This is what’s known as corresponding banking as it relies on the major banks making corresponding arrangements to allow their respective customers’ funds to flow quickly and easily between them.
More Banks, More Problems
As you can see, that example is still pretty simple when you break it down to its basic stages. This is all well and good if the banks have a direct relationship with each other, but what happens if they don’t? In our example above, Citigroup would need to route the payment through another bank that both they and US Bancorp had a relationship with. In some cases, a fourth or even fifth bank might be needed to route the money from its original source to its intended recipient.
Moving Money Internationally
Still, even with intermediary banks involved, making domestic transfers – even between different banks – is a relatively straightforward process. With huge amounts of assets shifting between the accounts of national banks every day, it needs to be. When it comes to the matter of sending money abroad, that’s when things get a little more complex – and costly.
Let’s return to Sunshine Construction, our fictional US-based firm. Sunshine wants to expand into Spain and has its eye on some real estate property that it wants to buy and then develop. The asking price from the owning company Future Holdings is 9 million Euros.
Now, the principles of liabilities that we’ve established in our previous example still holds true, it’s just that there are a few more complications involved. Many major banks have similarly direct working relationships with banks in different countries; they hold accounts with each other to facilitate quick transfers of their customers’ funds and those that don’t use intermediary banks to bridge the gap if necessary. However, online international payments are a lengthier and more costly affair than domestic ones as the banks involved are likely to charge handling fees dependent on the financial regulations that their country’s government imposes on them. In addition, there’s the currency exchange rate to consider, where a commission of anywhere from two to five percent could be levied by the banks involved.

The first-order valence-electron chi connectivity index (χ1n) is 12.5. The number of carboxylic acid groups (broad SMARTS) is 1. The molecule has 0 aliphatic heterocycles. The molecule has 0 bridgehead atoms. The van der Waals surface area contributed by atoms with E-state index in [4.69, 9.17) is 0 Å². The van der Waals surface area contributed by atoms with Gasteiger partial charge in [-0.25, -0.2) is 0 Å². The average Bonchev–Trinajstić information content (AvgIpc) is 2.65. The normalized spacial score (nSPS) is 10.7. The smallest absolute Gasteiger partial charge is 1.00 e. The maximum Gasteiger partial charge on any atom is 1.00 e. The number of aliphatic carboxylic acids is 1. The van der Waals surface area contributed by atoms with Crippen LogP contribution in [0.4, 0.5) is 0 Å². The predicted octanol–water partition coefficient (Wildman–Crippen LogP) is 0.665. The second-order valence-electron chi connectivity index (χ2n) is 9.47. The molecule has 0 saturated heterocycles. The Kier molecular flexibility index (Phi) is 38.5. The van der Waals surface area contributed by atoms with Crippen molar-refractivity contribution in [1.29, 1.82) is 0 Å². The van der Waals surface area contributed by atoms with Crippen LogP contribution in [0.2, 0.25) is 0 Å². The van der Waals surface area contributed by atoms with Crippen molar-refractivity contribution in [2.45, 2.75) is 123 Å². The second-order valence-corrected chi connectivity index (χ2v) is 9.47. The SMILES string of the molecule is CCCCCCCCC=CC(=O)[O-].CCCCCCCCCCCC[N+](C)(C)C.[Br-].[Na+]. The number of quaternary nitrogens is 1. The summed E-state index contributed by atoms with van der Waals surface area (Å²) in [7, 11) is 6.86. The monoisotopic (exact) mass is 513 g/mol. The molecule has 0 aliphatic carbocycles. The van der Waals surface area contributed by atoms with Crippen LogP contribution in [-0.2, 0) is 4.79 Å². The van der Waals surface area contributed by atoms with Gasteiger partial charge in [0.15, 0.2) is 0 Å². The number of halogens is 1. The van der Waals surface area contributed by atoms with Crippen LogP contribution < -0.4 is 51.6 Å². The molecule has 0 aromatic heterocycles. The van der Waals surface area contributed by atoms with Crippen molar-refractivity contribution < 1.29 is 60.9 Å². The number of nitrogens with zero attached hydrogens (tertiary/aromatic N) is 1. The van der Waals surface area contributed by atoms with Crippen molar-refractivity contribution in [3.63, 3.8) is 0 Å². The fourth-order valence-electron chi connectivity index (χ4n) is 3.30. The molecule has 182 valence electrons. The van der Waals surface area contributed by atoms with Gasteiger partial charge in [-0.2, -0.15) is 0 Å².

Fortunately, the process has been made much simpler as today the majority of international banks utilise SWIFT (Society for Worldwide Interbank Financial Telecommunication) which enables them to send and receive financial transaction information in a standardised, secure and reliable environment. SWIFT has now more than 10,000 members worldwide (in more than 200 countries) and handles more than 15 million electronic instructions every day. However, SWIFT is not without its drawbacks either, as there is a charge for using its services which the banks take out of the money being transferred. Often this process is opaque, as what you send might not necessarily be what the other party receives. This means that SWIFT is ideal for large transactions but when a business needs to make multiple transfers of smaller amounts on a daily basis then a more economic alternative is needed.
So in the deal between Sunshine and Future Holdings, it would look like this:
Sending Money Faster, Further, more Safely
So whether you’re sending your friend £50 or organising an international property investment involving millions of pounds, the convenience of modern digital banking means that there are mechanics in place to get your money from point A to point B with the minimum of delay and fuss.
However, the more complicated your transfer is, either the waiting time or the cost of the transaction (sometimes both) will subsequently increase. Even in this modern age of convenience, routing funds across the world can still be time consuming, costly and confusing. Fortunately, the increasing sophistication of automated payment platforms provides a viable alternative